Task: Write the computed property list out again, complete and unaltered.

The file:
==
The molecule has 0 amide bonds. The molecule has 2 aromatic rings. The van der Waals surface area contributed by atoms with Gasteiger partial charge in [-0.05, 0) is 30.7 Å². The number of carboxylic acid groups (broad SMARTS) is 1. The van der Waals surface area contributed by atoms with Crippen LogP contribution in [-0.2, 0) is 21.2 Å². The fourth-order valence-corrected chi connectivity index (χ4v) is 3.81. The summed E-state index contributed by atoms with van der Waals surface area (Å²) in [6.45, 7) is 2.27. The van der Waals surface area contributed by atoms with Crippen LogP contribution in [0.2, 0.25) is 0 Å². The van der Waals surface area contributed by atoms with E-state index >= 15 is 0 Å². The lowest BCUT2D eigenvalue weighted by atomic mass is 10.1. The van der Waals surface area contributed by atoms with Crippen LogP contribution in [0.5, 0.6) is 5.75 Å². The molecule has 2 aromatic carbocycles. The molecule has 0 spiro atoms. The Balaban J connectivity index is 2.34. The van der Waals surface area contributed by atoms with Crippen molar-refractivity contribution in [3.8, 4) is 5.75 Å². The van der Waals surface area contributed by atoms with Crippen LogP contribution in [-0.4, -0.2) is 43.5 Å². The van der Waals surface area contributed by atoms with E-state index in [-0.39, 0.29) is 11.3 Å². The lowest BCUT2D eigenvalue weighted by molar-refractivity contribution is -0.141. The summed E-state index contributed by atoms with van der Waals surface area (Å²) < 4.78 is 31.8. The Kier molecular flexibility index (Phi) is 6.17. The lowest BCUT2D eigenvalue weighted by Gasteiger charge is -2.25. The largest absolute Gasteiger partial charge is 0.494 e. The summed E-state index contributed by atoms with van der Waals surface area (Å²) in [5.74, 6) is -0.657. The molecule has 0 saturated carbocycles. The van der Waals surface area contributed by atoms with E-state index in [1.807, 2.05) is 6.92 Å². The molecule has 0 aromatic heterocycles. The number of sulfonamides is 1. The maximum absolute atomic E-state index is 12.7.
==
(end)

The molecule has 0 amide bonds. The molecule has 2 aromatic rings. The van der Waals surface area contributed by atoms with Gasteiger partial charge in [-0.05, 0) is 30.7 Å². The number of carboxylic acid groups (broad SMARTS) is 1. The van der Waals surface area contributed by atoms with Crippen LogP contribution in [-0.2, 0) is 21.2 Å². The fourth-order valence-corrected chi connectivity index (χ4v) is 3.81. The summed E-state index contributed by atoms with van der Waals surface area (Å²) in [6.45, 7) is 2.27. The van der Waals surface area contributed by atoms with Crippen LogP contribution in [0.2, 0.25) is 0 Å². The van der Waals surface area contributed by atoms with E-state index >= 15 is 0 Å². The lowest BCUT2D eigenvalue weighted by atomic mass is 10.1. The van der Waals surface area contributed by atoms with Crippen LogP contribution in [0.5, 0.6) is 5.75 Å². The molecule has 2 aromatic carbocycles. The molecule has 0 spiro atoms. The Balaban J connectivity index is 2.34. The van der Waals surface area contributed by atoms with Crippen molar-refractivity contribution in [3.8, 4) is 5.75 Å². The van der Waals surface area contributed by atoms with Crippen LogP contribution in [-0.4, -0.2) is 43.5 Å². The van der Waals surface area contributed by atoms with E-state index in [-0.39, 0.29) is 11.3 Å². The lowest BCUT2D eigenvalue weighted by molar-refractivity contribution is -0.141. The summed E-state index contributed by atoms with van der Waals surface area (Å²) < 4.78 is 31.8. The Kier molecular flexibility index (Phi) is 6.17. The lowest BCUT2D eigenvalue weighted by Gasteiger charge is -2.25. The largest absolute Gasteiger partial charge is 0.494 e. The summed E-state index contributed by atoms with van der Waals surface area (Å²) in [5.74, 6) is -0.657. The molecule has 0 saturated carbocycles. The van der Waals surface area contributed by atoms with E-state index in [1.807, 2.05) is 6.92 Å². The molecule has 0 aromatic heterocycles. The number of sulfonamides is 1. The maximum absolute atomic E-state index is 12.7.